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Posted: ok i have a fire troop and we have been doing alot of work but i think i need to ajust the price because i am getting screwed. if any one who does this for a living help me out with a price list for differnt time lengths of performances and the price change for the amount of performers. thank you
Posted: i know this has been discussed in the past - but its a hard thread to search for. heres one that may help. it more refers to payment for teaching - but pele's post give a good ideas for what you need to consider when determining the price - for a class or a show.
as far as im concerned, add up all your costs - fuel, transport etc. then double it, and charge that per hour. thats my usual standard.
I think as Durbs was pointing out, there are many many different types (standards?!?) of performance.. so therefore there is no one set guide to quoting.. without knowing in quite some depth about a group's experience, stage presentation, level of commitment (eg insurance, safety), skill level, degree of polish, depth of creativity and uniqueness, the demographic of their typical audience, where you are, what else is being offered in your area etc etc.. it is difficult to really answer the question...
BUT... I know how hard it was for us in the first few years to establish a reliable and appropriate fee schedule for what we were doing... and the question has been asked many times in the past on HOP.. and I feel that without real figures, the answers don't mean all that much...
I don't personally agree with the calaulation of costs + this - that x by your mother's birthdate kind of approach to finding your fee...
I think the first step really is to talk to other performers in your local area.. get an idea of professional rates from them or others doing similar work (or as close as you can) ..
I feel that (figures all very hypothetical, but to give some kind of numerical indication) you might start with a base of, say, $100+/call out/performer (I'm based in Oz.. so I'm playing with what I think are kind of reasonable numbers...) if you are a moderate - highly skilled hobbyist with a basic costume doing some freestyle spinning at a club... - You may be undercutting professionals in your area who want to do the same kind of work.. but one presumes that professionals can offer more than you, so fair's fair..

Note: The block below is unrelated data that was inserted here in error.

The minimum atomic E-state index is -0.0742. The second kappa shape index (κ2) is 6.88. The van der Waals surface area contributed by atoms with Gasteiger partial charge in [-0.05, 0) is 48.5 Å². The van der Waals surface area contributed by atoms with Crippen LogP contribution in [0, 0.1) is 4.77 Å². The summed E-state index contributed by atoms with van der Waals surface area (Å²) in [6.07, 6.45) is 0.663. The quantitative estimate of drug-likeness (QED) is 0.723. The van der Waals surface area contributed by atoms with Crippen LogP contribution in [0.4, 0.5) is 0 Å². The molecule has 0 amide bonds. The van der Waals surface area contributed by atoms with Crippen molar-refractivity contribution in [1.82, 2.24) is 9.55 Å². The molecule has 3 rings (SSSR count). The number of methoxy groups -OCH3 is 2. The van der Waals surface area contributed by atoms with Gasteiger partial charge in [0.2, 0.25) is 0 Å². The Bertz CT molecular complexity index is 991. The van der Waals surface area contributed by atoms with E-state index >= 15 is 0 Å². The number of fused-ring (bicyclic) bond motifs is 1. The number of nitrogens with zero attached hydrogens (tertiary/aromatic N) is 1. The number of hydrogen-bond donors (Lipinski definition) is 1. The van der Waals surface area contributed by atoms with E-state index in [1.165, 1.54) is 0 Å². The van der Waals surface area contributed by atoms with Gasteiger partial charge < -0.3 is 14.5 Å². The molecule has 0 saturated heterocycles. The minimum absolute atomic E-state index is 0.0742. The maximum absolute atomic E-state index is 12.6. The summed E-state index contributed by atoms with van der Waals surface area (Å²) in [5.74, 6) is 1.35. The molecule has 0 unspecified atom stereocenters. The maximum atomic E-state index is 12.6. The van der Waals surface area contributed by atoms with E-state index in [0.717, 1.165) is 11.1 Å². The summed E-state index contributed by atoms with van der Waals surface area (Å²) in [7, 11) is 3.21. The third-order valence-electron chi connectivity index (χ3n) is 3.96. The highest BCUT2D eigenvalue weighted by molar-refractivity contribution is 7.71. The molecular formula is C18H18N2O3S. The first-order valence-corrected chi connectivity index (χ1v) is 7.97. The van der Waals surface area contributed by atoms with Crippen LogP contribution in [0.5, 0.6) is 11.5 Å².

and then if you find people keep saying yes and you book more in.. or you get together with some other performers, choreograph some routines and design some nice costumes.. increase your fee to, say, $150-200/ea and define some times limits.. like a couple of 15-20min shows or 1hr freesyle.. or whatever.. at this stage you would want to have some insurance
then you start to move into the professional arena I guess.. find out if there are applicable award rates (try MEAA (arts union) for Ozzies).. and never drop under these fees.. make sure you have all insurance, safety risk assesssments, shmick costumes etc .. and a really good performance presentation.. then try and find your fee... if people keep knocking you back you are obviously aiming too high (at least for now)... if you get booked for every single enquiry and you are working yourself silly.. then it's time to get brave and push that envelope a bit and risk one or two knock-backs for a fee that's a little too high for a couple of events...
what it really comes down to is supply & demand... if you are offering something really desirable, just find the right price.. no fee is too high if you find the right market.. some fees are too low, and your employer will get a bargain.. but if you're happy and you're not messing anyone else around, then no worries...
oh dear.. have to fly.. but that's probably enough for now.. pm me if you are interested to talk more